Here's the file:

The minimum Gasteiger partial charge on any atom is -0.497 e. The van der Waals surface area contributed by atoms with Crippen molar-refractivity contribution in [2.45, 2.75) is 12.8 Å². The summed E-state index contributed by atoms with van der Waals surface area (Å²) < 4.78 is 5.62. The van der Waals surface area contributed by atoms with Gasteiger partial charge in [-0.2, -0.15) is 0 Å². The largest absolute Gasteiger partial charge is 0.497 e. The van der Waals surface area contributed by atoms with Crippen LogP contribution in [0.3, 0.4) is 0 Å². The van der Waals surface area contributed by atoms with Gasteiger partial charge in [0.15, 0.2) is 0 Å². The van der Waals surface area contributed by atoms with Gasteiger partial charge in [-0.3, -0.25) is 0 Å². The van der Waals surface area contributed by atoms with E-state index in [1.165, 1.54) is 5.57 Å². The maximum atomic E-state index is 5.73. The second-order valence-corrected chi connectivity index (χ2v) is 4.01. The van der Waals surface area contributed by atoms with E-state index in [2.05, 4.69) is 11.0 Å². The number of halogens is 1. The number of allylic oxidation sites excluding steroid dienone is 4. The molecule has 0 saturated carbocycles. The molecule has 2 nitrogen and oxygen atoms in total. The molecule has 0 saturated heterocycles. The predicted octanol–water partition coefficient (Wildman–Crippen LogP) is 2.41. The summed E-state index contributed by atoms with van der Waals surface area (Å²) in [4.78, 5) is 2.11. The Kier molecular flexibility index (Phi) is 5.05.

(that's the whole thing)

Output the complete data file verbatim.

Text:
The minimum Gasteiger partial charge on any atom is -0.497 e. The van der Waals surface area contributed by atoms with Crippen molar-refractivity contribution in [2.45, 2.75) is 12.8 Å². The summed E-state index contributed by atoms with van der Waals surface area (Å²) < 4.78 is 5.62. The van der Waals surface area contributed by atoms with Gasteiger partial charge in [-0.2, -0.15) is 0 Å². The largest absolute Gasteiger partial charge is 0.497 e. The van der Waals surface area contributed by atoms with Crippen LogP contribution in [0.3, 0.4) is 0 Å². The van der Waals surface area contributed by atoms with Gasteiger partial charge in [0.15, 0.2) is 0 Å². The van der Waals surface area contributed by atoms with Gasteiger partial charge in [-0.3, -0.25) is 0 Å². The van der Waals surface area contributed by atoms with E-state index in [1.165, 1.54) is 5.57 Å². The maximum atomic E-state index is 5.73. The second-order valence-corrected chi connectivity index (χ2v) is 4.01. The van der Waals surface area contributed by atoms with E-state index in [2.05, 4.69) is 11.0 Å². The number of halogens is 1. The number of allylic oxidation sites excluding steroid dienone is 4. The molecule has 0 saturated carbocycles. The molecule has 2 nitrogen and oxygen atoms in total. The molecule has 0 saturated heterocycles. The predicted octanol–water partition coefficient (Wildman–Crippen LogP) is 2.41. The summed E-state index contributed by atoms with van der Waals surface area (Å²) in [4.78, 5) is 2.11. The Kier molecular flexibility index (Phi) is 5.05.